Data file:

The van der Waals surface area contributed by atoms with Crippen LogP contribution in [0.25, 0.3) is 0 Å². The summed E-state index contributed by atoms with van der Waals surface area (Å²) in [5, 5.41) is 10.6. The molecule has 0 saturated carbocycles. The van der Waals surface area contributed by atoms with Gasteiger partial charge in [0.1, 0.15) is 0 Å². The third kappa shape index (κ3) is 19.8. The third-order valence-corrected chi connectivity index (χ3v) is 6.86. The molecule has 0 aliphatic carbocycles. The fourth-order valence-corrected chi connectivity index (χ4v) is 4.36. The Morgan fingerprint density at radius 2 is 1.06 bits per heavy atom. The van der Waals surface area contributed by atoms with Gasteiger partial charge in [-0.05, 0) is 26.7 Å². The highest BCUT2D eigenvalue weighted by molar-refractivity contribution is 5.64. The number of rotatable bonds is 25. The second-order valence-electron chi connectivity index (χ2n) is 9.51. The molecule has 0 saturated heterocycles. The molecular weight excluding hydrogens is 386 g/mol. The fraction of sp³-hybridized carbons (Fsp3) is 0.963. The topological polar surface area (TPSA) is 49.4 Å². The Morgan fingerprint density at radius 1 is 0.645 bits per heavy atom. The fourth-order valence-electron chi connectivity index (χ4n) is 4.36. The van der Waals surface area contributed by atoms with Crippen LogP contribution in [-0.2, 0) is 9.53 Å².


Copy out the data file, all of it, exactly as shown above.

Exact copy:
The van der Waals surface area contributed by atoms with Crippen LogP contribution in [0.25, 0.3) is 0 Å². The summed E-state index contributed by atoms with van der Waals surface area (Å²) in [5, 5.41) is 10.6. The molecule has 0 saturated carbocycles. The van der Waals surface area contributed by atoms with Gasteiger partial charge in [0.1, 0.15) is 0 Å². The third kappa shape index (κ3) is 19.8. The third-order valence-corrected chi connectivity index (χ3v) is 6.86. The molecule has 0 aliphatic carbocycles. The fourth-order valence-corrected chi connectivity index (χ4v) is 4.36. The Morgan fingerprint density at radius 2 is 1.06 bits per heavy atom. The van der Waals surface area contributed by atoms with Gasteiger partial charge in [-0.05, 0) is 26.7 Å². The highest BCUT2D eigenvalue weighted by molar-refractivity contribution is 5.64. The number of rotatable bonds is 25. The second-order valence-electron chi connectivity index (χ2n) is 9.51. The molecule has 0 saturated heterocycles. The molecular weight excluding hydrogens is 386 g/mol. The fraction of sp³-hybridized carbons (Fsp3) is 0.963. The topological polar surface area (TPSA) is 49.4 Å². The Morgan fingerprint density at radius 1 is 0.645 bits per heavy atom. The fourth-order valence-electron chi connectivity index (χ4n) is 4.36. The van der Waals surface area contributed by atoms with Crippen LogP contribution in [-0.2, 0) is 9.53 Å².